This special concert is entirely in the spirit of fairy tales.

Into the Music with Torill Lura begins at 18:30.

Bartók’s masterpiece Bluebeard’s Castle from 1911, is a one-act opera based on Charles Perrault’s adventures. Blue beard and his fourth wife, Judith, are the only characters in the story. Judith demands the keys to the seven locked doors in Bluebeard’s dark castle, in order to shed some light on his dark world. Room after room reveals Judith’s husband’s life story. Behind the first doors, memories of his unhappy childhood and scenes from his adulthood once hidden, become revealed.  The sixth room is filled with tears. Judith accuses her husband of killing his former wives, but behind the seventh door she finds the three wives alive. However, by revealing his secret, she must remain in captivity with the ex-wives, and thus, the opera ends with the irrational isolation of Bluebeard.

Bartók uses a large orchestra and perfectly fits the music to the two roles, and the opening of all the secretive doors. The opera emphasizes the psychological game between Judith and Bluebeard, the relationship between man and woman.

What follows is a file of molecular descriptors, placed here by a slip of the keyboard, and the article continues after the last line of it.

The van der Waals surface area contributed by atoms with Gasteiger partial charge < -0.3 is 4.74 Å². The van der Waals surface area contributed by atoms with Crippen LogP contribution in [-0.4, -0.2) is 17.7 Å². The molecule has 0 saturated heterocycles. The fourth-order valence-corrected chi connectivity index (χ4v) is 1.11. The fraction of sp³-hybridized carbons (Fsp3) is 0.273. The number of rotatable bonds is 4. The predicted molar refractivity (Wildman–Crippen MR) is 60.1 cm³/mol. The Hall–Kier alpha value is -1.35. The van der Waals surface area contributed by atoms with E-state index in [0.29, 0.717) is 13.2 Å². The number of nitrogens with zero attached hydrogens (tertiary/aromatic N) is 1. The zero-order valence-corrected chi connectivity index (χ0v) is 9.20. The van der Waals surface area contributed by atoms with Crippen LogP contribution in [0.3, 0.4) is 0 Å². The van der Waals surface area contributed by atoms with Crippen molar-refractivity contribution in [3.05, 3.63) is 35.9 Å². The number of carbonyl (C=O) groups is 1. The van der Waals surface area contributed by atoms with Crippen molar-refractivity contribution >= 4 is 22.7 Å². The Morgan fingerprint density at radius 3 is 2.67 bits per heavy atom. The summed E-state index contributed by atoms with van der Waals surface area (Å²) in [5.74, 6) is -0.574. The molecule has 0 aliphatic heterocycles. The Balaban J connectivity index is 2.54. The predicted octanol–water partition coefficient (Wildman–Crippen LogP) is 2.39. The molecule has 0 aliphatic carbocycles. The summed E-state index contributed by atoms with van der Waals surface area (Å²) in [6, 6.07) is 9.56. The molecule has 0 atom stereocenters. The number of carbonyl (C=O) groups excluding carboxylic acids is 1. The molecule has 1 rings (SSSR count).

Dvořák’s symphonic poem from 1896, The Golden Spinning Wheel, is based on the author Karel Erben’s collection of Czech folk tales. An unusual feature of this symphonic poem is that Dvořák made themes based on the poetic rhythm in Erben’s pros.

In the fairy tale, the king falls in love with Dornička, who has an evil stepmother and stepsister. They kill her, cut her hands and feet, and gauge out her eyes, so that her sister’s sister takes her place. The step-sister poses as Dornička and marries the king, after which he is called away to battle.

Meanwhile, in the forest, a magician finds Dornička’s remains and decides to bring her back to life. He sends a page to the castle to persuade the step-sister to part with “two feet” in return for a golden spinning wheel, “two hands” for a golden distaff, and “two eyes” for a golden spindle. The body complete again, the magician brings Dornička back to life.

The king returns from battle and hears the golden spinning wheel tell the gruesome details of Dornička’s murder. The king goes off into the forest to be reunited with her. The two murderesses are thrown to the wolves.

Dvořák gives a musical theme to each of the characters. We hear the king ride with galloping rhythms, they fall in love with one another to Dvořák’s most captivating romantic melodies, and in an eerie scherzo, Dornička is killed and eventually the king and Dornička reunite to emotional and captivating music.

Karina Cannelakis, conductor
Rinat Shaham, mezzosoprano
Gábor Bretz, bass-baritone

Dvořák: The Golden Spinning Wheel
Bartók: Blujebeard's Castle